|03-04-2009, 08:43 AM||#1|
Join Date: Apr 2008
Location: Alabama, USA
Device: HP ipac RX5915 Wife's Kindle
Hichens, Robert Smythe: Fin Tireur. V1. 4 Mar 2009
Robert Smythe Hichens (November 14, 1864 – July 20, 1950) was an English journalist and novelist.
Born in Speldhurst in Kent, he was educated at Clifton College, the Royal College of Music, and the London School of Journalism.
He wrote lyrics for music, stories, and collaborated in successful plays. He is best remembered now, perhaps, for his satire on Oscar Wilde, The Green Carnation (1894), his novels that were made into films — The Garden of Allah (pub. 1904) and The Paradine Case (pub. 1933) — and the story "How Love Came to Professor Guildea", which has been frequently anthologized. His novel "Felix" (1902) is an early fictional treatment of hypodermic morphine addiction.
Hichens' classic novel The Green Carnation has been republished as a hardcover volume in 2006.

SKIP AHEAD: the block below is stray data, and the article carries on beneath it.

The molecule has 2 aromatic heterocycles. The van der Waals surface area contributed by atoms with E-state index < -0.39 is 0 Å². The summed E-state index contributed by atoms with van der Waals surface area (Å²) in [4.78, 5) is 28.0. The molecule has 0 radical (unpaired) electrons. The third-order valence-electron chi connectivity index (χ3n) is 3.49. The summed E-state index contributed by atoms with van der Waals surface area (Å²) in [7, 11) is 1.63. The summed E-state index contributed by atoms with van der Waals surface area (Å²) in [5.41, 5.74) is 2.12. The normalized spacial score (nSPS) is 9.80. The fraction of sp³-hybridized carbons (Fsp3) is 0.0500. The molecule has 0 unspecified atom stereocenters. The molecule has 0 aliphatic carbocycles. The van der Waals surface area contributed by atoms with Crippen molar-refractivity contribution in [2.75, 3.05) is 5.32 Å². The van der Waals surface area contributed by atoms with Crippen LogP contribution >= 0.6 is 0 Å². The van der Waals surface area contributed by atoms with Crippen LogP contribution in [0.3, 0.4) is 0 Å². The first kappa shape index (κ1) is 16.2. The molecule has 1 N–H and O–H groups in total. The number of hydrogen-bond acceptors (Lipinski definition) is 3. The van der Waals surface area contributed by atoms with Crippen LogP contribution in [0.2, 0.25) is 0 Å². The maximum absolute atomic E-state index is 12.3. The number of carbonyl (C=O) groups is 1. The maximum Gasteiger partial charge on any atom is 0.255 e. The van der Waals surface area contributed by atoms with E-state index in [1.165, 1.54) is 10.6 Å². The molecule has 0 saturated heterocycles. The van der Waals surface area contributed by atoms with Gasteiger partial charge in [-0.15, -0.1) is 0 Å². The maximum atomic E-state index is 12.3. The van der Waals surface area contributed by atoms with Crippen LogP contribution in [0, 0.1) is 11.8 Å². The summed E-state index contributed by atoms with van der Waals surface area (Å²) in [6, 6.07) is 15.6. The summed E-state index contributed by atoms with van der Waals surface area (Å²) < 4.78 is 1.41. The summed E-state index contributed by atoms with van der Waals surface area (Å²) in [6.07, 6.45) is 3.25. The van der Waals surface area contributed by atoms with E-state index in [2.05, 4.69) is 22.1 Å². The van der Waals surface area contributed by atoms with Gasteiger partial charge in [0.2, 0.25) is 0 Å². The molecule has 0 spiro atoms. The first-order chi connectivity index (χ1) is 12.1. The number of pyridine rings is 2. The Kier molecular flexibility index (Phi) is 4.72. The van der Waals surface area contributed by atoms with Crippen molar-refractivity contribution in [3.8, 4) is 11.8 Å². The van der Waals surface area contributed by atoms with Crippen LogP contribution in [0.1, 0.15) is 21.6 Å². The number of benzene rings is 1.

Two years ago I was travelling by diligence in the Sahara Desert on the great caravan route, which starts from Beni-Mora and ends, they say, at Tombouctou. For fourteen hours each day we were on the road, and each evening about nine o'clock we stopped at a Bordj, or Travellers' House, ate a hasty meal, threw ourselves down on our gaudy Arab rugs, and slept heavily till the hour before dawn, drugged by fatigue, and by the strong air of the desert. In the late afternoon of the third day of our journeying we drove into a sandstorm. A great wind arose, carrying with it innumerable multitudes of sand grains, which whirled about the diligence and the struggling horses, blotting out the desert as completely as a London fog blots out the street on a November day. The cold became intense, and very soon I began to long for the next halting-place.
|03-14-2009, 05:12 PM||#2|
Join Date: Jan 2008
Location: upstate NY
Fin Tireur/Desert Air?
I tried reading this as "Fin Tireur," but it turned out to be "Desert Air."
"Desert Air" was an okay story, with a nicer style than expected. Then I read The Dweller on the Threshold, only to finish in the same bemusement that had me wondering where it was leading all along. Maybe this author's real metier is the short story.